BOURBONNAIS, Ill. -- Even though Jay Cutler said in June it could take up to three years to master the Chicago Bears' new offense, he understands it's possible that time won't be allotted, which is why expectations for the unit in 2013 shouldn't be tempered.
Entering the final year of his contract, which pays $8.47 million this season in base salary, Cutler admits to experiencing "ups and downs" learning the new offense under coach Mark Trestman, but said for the most part "it's been going well."
"You still have to have high expectations," Cutler said. "Just because we don't know completely 100 percent of it, there's no reason we can't go out there and be successful."
Cutler calls "the verbiage" of Trestman's offense the most challenging factor for him in learning the new scheme. Still, that hasn't slowed Cutler's absorption of the system, according to Trestman who sent in a couple of longer play calls during Wednesday's workout that the quarterback made easily in the huddle.
"I feel he's doing an excellent job," Trestman said. "We've had some long calls today in the huddle. I gave it to him once. He spit it right back out. He's on top of it, him, (backup) Josh (McCown), Matt (Blanchard), all of them they're dealing with a lot of new words and verbiage. It's very difficult to hear it, repeat it in the huddle, and then go out and execute it."
McCown, like Cutler, has worked with former offensive coordinators Mike Martz and Mike Tice, and pointed to the verbiage in the system as quite a departure from previous schemes he's executed. McCown also called the new coaching staff's heavy emphasis on making sure the quarterbacks advance through all the progressions one of the main differences between the new staff and coaches he's worked with previously. The changes have led to continuous dialogue between Cutler and the backups, which McCown believes will only make all the quarterbacks better.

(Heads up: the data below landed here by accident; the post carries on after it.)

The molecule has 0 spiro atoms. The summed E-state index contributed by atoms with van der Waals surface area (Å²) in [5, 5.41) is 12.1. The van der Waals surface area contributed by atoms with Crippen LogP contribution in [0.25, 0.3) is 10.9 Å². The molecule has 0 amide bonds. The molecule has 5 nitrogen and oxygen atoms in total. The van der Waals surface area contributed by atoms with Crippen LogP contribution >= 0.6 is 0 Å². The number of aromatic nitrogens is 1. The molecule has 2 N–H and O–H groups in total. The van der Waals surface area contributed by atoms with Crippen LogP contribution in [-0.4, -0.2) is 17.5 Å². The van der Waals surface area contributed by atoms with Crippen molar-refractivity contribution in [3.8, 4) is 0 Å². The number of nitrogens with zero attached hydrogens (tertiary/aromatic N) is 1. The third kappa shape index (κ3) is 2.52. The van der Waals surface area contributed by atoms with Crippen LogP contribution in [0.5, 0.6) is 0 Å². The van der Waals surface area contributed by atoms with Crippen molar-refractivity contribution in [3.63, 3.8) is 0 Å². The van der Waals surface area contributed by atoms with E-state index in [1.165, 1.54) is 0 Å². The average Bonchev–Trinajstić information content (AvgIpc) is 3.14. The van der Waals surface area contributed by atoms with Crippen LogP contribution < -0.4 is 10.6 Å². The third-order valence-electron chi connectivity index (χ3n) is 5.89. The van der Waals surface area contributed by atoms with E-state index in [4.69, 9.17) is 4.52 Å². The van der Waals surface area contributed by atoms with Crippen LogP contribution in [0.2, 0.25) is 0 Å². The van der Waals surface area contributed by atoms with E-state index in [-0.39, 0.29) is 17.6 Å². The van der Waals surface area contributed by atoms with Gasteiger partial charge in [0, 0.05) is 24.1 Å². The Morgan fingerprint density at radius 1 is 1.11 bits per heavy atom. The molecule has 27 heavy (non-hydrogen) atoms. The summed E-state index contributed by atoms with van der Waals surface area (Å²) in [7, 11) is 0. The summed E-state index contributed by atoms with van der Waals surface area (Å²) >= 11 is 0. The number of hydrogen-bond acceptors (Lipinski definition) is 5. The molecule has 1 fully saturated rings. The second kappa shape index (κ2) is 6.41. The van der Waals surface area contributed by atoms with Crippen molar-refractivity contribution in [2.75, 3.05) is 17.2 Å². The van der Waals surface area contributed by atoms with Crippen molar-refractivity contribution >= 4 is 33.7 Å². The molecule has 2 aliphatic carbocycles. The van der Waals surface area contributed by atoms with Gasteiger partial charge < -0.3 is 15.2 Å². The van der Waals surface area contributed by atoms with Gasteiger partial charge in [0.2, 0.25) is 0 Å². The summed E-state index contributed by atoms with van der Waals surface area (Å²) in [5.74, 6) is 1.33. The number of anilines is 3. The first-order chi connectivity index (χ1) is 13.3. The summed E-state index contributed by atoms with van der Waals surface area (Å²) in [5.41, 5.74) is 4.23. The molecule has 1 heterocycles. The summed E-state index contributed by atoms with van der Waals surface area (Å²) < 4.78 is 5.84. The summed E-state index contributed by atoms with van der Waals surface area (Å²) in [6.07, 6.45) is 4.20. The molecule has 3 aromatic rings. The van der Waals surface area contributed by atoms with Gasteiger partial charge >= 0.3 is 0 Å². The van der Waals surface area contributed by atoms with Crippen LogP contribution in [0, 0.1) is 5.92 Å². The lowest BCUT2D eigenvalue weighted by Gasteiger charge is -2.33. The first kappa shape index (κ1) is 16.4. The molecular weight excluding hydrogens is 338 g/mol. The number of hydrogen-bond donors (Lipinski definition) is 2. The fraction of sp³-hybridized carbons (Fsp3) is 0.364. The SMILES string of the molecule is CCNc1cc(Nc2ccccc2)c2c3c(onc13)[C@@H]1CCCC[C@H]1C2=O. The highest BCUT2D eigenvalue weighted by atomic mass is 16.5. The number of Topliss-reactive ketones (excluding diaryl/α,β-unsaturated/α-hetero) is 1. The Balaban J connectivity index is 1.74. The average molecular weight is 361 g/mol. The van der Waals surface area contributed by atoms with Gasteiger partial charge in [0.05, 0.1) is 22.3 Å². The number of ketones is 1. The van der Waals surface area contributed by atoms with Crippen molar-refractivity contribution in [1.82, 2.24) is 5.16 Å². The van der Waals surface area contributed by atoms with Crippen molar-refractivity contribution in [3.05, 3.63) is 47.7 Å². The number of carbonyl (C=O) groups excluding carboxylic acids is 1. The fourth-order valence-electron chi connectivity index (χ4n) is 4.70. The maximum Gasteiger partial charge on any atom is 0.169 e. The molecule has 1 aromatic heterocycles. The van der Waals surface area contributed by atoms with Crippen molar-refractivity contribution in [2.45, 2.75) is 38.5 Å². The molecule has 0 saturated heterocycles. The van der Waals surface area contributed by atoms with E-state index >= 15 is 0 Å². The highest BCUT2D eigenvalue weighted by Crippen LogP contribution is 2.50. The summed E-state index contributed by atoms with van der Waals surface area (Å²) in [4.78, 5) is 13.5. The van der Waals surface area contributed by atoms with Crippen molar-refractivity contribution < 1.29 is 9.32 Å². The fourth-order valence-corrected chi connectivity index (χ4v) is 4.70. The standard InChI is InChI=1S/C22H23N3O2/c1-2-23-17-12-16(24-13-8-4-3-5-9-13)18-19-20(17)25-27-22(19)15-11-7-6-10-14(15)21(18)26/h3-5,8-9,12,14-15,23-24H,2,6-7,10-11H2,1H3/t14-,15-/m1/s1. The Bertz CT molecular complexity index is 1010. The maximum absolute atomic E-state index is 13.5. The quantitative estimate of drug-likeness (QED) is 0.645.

"The fun thing is it's a new system for both Jay and I. So we've got to go through it and learn it together," McCown said. "To be able to test each other and kind of help each other study, it's been good because you feel like you're on the ground floor of something; like you're getting a good basic understanding of what you're trying to do. He'll come to me and say, 'Hey man, this is what I'm seeing' or tell me, 'Hey man, you were a little off balance here,' or something like that while he's watching a play. I'll say the same thing, 'Man, your feet,' or 'you might want to think about this.' There's a lot of give and take, and I'm thankful for that because Jay's a smart football player."
Offensive coordinator Aaron Kromer complimented Cutler for doing "a nice job digesting the system," and "leading (the) group to help them learn the system," which has translated to "a pleasant preseason" thus far.
"Jay's doing a good job of managing the offense, and helping the receivers to be on the same page with them," Kromer said. "As long as they're on the same page, they'll throw completions."
The group made that apparent during a red-zone drill near the end of Wednesday's workout. Cutler fumbled the first snap, and then fired a touchdown to a leaping Alshon Jeffery, before nailing Brandon Marshall the next play on a back-shoulder throw for a touchdown over Charles Tillman. The fast-paced tempo of workouts with Trestman make it nearly impossible for Cutler or anyone else to lament mistakes such as the fumble during the red-zone drill.
Cutler thinks the approach will be beneficial going into the regular season.
"You are going to have mistakes out there, and you've got to rebound the next play and get it right," Cutler said. "It makes it fun for us. It's challenging for quarterbacks to keep it up-tempo like that, and see different looks from the defense but as close to a game (situation) as we can make it."
It's not quite mastering the offense, but that's key in assuring Cutler and the rest of the group operate efficiently under duress. The offense improves gradually in that area daily, which is likely why Cutler believes it's perfectly reasonable to have high expectations for the group this season.
"As we move through training camp, we'll continue to give them a lot of different things," Trestman said. "We're in the process of finding out more about ourselves each and every day. By giving them different things to do, it helps us understand what we can give them during the season. We're off to a good start."